Innovations are typically more evolutionary or more revolutionary. In spite of being mostly subjective in this classification, there are tools in this hack suggested to support each other in targeting the innovation ideas.
In the HACK: FOCUS LESS ON PROFIT AND MORE ON CUSTOMER VALUE one of the co-authors presented a way of getting ideas from customers as Value Management and Value Leadership as the way of getting innovative ideas to the customers. In fact, a mix of both is needed, in spite of the fact the game-changing innovations are typically more welcome: If I had asked people what they wanted, they would have said faster horses (Henry Ford).
We were thinking about how to cross-fertilise innovative ideas both from customer to the company and vice versa.
In practice we can think of tools to implement into the innovation management system like:
1. Set Challenges
We can target the innovation to the domain where we know customers expect us something new to offer or where we have a measurable problem (like quality related issues in manufacturing and services). This fueling of the challenge list seems to strengthen especially the evolutionary types of innovation.
2. Define Questions (for idea submission)
The suggestion is to include questions that innovators could follow in their thinking, like:
- Where is the customer value created by this innovation?
- Do you consider your idea evolutionary or revolutionary?
- If revolutionary, can you find any continuity with the present state or solution?
- If evolutionary, did you consider adding more disrupting aspects to your solution?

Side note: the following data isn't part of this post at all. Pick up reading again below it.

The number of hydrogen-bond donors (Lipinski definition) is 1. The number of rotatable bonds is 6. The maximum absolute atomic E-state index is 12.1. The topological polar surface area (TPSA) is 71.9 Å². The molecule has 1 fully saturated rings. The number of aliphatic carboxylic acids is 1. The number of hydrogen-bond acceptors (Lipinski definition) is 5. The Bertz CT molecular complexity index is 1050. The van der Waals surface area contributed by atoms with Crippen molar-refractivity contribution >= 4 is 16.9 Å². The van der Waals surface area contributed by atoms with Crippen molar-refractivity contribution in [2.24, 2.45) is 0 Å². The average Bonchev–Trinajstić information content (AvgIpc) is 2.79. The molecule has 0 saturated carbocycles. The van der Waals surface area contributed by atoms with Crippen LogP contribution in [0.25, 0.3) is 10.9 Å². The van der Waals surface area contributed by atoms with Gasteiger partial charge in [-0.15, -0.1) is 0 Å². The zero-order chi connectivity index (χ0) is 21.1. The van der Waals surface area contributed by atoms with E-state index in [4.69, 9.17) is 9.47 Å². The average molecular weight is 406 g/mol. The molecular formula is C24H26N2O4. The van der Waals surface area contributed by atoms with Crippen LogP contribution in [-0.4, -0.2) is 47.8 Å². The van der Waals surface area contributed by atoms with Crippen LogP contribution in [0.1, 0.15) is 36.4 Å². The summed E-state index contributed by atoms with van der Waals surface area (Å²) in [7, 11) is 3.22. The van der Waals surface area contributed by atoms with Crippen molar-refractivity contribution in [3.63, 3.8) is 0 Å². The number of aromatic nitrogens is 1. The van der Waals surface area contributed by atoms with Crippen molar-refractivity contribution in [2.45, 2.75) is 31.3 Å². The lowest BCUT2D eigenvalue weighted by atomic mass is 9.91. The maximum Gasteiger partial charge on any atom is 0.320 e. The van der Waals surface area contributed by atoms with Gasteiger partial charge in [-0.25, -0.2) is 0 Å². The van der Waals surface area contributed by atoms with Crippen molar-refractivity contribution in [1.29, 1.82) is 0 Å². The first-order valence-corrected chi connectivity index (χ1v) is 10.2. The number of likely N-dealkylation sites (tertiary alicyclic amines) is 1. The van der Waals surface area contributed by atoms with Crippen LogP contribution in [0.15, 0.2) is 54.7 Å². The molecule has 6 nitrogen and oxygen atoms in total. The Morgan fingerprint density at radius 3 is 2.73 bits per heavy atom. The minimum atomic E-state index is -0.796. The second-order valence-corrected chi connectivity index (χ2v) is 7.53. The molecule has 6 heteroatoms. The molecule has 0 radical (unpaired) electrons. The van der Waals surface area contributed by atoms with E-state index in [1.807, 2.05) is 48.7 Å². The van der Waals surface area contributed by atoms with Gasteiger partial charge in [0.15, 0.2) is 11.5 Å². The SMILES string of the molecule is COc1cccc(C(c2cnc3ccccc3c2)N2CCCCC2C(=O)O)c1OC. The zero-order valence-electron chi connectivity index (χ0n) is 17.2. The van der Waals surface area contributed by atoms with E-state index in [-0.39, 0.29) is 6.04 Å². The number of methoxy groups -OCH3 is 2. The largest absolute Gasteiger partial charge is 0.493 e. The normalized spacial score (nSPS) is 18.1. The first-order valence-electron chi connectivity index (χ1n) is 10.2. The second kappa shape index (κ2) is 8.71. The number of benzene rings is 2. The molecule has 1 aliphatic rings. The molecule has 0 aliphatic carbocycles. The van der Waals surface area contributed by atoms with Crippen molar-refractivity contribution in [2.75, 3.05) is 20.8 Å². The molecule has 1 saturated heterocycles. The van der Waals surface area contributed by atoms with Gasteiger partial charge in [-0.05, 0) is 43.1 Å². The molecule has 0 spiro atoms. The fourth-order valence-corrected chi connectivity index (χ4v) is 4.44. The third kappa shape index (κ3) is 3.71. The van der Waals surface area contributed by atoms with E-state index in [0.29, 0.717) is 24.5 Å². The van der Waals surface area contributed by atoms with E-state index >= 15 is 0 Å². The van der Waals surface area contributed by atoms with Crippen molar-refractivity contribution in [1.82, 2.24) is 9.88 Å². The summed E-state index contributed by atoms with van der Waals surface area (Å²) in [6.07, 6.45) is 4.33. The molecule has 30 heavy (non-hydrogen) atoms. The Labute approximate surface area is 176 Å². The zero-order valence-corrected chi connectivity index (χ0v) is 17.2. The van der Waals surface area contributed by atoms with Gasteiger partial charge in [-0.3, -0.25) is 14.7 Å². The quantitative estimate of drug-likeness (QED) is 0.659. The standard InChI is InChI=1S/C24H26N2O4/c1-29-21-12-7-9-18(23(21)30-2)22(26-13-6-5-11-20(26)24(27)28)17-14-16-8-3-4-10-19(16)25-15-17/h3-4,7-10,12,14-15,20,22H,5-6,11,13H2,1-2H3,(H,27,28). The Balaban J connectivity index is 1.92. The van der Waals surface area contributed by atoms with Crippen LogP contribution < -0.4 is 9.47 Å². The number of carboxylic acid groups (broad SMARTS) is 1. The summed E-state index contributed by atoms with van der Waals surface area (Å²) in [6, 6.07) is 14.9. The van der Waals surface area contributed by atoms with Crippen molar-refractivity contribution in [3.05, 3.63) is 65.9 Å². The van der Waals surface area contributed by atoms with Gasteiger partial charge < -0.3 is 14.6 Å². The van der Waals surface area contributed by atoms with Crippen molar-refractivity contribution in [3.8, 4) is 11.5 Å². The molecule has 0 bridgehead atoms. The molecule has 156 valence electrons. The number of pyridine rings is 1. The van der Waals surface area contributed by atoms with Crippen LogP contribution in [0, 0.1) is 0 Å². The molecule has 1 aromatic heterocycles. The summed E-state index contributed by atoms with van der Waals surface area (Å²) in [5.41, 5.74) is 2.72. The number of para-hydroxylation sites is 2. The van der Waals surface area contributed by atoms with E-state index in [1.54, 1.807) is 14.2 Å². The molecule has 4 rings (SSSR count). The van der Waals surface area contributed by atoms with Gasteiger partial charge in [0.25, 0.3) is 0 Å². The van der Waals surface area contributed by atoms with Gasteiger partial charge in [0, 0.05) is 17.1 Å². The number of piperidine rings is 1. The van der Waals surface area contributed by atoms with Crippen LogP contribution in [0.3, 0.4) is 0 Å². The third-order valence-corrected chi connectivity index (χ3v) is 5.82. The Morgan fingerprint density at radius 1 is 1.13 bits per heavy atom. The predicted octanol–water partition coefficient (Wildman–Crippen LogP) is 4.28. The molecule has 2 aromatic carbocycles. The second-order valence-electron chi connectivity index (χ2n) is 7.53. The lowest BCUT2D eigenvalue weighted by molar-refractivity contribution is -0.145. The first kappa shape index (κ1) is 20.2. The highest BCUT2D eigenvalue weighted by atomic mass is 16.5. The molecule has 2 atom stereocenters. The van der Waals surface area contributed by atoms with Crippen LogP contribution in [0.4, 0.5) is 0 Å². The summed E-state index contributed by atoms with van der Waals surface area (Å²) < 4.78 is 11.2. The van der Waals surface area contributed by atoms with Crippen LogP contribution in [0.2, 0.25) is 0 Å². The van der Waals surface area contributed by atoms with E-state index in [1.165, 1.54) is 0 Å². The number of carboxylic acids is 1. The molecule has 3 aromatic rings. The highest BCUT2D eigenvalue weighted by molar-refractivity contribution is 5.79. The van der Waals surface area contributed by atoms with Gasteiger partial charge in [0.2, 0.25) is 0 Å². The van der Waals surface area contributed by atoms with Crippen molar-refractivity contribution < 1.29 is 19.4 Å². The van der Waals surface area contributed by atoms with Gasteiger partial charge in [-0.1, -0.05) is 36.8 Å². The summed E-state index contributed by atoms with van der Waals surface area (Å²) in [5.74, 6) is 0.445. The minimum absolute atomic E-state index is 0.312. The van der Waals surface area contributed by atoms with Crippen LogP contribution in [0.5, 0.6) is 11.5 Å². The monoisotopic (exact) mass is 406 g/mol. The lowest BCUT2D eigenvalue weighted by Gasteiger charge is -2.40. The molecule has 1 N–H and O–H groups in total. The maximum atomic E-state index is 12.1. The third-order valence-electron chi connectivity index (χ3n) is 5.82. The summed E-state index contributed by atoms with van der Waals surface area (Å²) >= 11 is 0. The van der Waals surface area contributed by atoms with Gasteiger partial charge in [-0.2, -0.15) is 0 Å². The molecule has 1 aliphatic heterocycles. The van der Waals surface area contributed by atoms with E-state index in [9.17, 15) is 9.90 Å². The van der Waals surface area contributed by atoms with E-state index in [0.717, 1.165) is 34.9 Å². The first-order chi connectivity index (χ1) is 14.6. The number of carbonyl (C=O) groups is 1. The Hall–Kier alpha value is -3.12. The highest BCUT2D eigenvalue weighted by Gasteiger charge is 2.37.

- What elements of your innovation you consider the most revolutionizing and why?
The idea behind that is that innovators could reach more advanced suggestions when taking into account also this perspective.
3. Assess Disruptiveness (and self-assess)
The innovation management system could comprise the classification scale of disruptiveness as seen by the innovation author and by all the system users. People getting through the innovation idea database could get another criteria for faster orientation. This could also serve as a feedback for innovators on their thinking on their ideas.
Value Management is about a continuing ongoing dialogue to discover what consumers value. By setting questions and posing challenges, consumers focus on a more structured and limited set of issues. This makes it easier for consumers to contribute to where the business has competences and capabilities.
Orginal draft by: Marting Kvapilik, Czech Republic.
Editing and extension by: Richard Ferrers, Melbourne
Value Management forms part of a PhD at UQ Business School (2012/13).
Key literature contributing to Value Management includes:
The Cluetrain Manifesto (2000).
Zuboff, S. and Maxmin, J. (2002). The Support Economy: Why Corporations Are Failing Individuals and the Next Episode of Capitalism
Prahalad, C.K. and Ramaswamy, V. (2004). The Future of Competition: Co-Creating Unique Value with Customers.
Vargo, S. and Lusch, R. (2004). ‘Evolving to a New Dominant Logic for Marketing’, Journal of Marketing 68, 1, 1 – 17.
Kim, W and Mauborgne, E (2005). Blue Ocean Strategy: How to Create Uncontested Market Space and Make Competition Irrelevant.
Vargo, S. and Lusch, R. (2008). Service-Dominant Logic: Continuing the Evolution. Journal of the Academy of Marketing Science, 36, Spring, 1-10.